On Thursday, during the Asian morning, we get New Zealand’s retail sales for Q3, but no forecast is available yet. Nevertheless, taking into account the New Zealand electronic card transactions indicator, we see the case for a slowdown. According to that report, spending in the retail industries fell 0.6% in July and rose a mere 0.1% in both August and September.


In the Eurozone, the ECB will release the minutes of its October policy meeting, where the Bank announced a reduction in the pace of its future QE purchases but did not provide a clear roadmap on when purchases may end completely. Even though this release is usually not a major market mover, we think it could attract extra attention this time, considering the magnitude of the decision that policymakers took back then. In particular, we expect the market to focus on the conversation regarding whether the Bank should have announced a clear end-date to QE or not. Given that some influential policymakers like Weidmann noted after the meeting that they preferred to have announced such an end-date, we will look to see whether this view was shared just by a couple of members, or whether there was more support for such action.


Eurozone PMI vs GDP | Econ AlertsAs for the bloc’s economic data, we get the preliminary Markit manufacturing and services PMI for November. The consensus is for the manufacturing print to have declined a little, albeit from a rather high level, while the services figure is expected to have risen. On balance, we think that these will be pleasant news for ECB policymakers, as they could signal that the bloc’s economy continues to perform at a robust pace.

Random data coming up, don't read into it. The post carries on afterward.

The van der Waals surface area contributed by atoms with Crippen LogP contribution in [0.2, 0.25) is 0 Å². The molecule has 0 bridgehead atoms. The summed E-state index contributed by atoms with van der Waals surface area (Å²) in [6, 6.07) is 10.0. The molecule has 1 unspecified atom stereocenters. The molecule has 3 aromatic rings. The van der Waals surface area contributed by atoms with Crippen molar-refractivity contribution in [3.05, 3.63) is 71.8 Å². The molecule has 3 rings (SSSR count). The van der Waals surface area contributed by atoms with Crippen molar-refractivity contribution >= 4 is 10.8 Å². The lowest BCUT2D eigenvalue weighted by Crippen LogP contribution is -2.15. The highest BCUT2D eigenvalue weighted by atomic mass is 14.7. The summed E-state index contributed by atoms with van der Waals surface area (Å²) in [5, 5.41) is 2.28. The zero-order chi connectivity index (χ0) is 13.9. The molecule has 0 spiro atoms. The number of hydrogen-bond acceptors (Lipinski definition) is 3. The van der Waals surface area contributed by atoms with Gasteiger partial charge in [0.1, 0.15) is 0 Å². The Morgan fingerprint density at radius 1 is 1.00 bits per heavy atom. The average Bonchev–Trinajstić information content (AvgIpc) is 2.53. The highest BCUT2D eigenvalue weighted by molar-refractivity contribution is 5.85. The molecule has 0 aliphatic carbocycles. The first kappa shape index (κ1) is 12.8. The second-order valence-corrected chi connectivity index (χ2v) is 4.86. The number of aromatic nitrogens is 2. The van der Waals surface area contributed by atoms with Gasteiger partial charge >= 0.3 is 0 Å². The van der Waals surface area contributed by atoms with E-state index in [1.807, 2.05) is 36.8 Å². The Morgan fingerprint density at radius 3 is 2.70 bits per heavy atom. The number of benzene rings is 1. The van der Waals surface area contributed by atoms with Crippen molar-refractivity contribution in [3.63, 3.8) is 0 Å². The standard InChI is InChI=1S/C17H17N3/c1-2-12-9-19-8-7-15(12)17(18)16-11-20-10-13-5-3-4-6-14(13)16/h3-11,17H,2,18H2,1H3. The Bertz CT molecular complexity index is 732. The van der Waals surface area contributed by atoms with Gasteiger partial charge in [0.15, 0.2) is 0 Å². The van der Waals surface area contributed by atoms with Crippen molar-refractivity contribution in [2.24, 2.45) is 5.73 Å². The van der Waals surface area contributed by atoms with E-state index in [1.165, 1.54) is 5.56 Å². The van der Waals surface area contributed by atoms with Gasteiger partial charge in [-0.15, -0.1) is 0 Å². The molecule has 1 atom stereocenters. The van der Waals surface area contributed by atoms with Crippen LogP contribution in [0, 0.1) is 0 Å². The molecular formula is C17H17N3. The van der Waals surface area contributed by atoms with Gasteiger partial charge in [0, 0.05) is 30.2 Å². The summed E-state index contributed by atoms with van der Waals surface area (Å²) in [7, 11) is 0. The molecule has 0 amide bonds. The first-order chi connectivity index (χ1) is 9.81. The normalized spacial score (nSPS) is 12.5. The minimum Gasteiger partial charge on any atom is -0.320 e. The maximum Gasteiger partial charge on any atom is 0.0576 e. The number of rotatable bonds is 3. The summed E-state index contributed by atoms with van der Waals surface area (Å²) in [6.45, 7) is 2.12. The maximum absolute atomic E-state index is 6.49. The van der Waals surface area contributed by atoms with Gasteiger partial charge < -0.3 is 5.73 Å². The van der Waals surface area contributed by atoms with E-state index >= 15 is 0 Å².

UK GDP vs Industrial production | Econ AlertsFrom the UK, we get the 2nd estimate of GDP for Q3 and expectations are for this print to confirm the preliminary estimate and show that the economy gathered some speed during the quarter. This release will also include the updated business investment for the quarter, which is likely to attract a lot of attention as investors and the Bank of England policymakers try to gauge whether Brexit-related uncertainties have begun to influence business decisions. Overall, we stick to our guns that GBP traders are likely to keep their gaze fixed mainly on the political spectrum, and specifically the EU-UK negotiations.


In the US, markets will be closed in celebration of the Thanksgiving Day.


German Ifo vs ZEW surveys | Econ AlertsFinally on Friday, we get the German Ifo survey for November. The current assessment index is forecast to have declined marginally, while no forecast is available for the expectations index yet. Taking a look at the ZEW survey for the month though, we see the case for both indices to have risen. Both the current conditions and economic sentiment ZEW indices rose in November, signaling continued growth in Eurozone’s growth engine.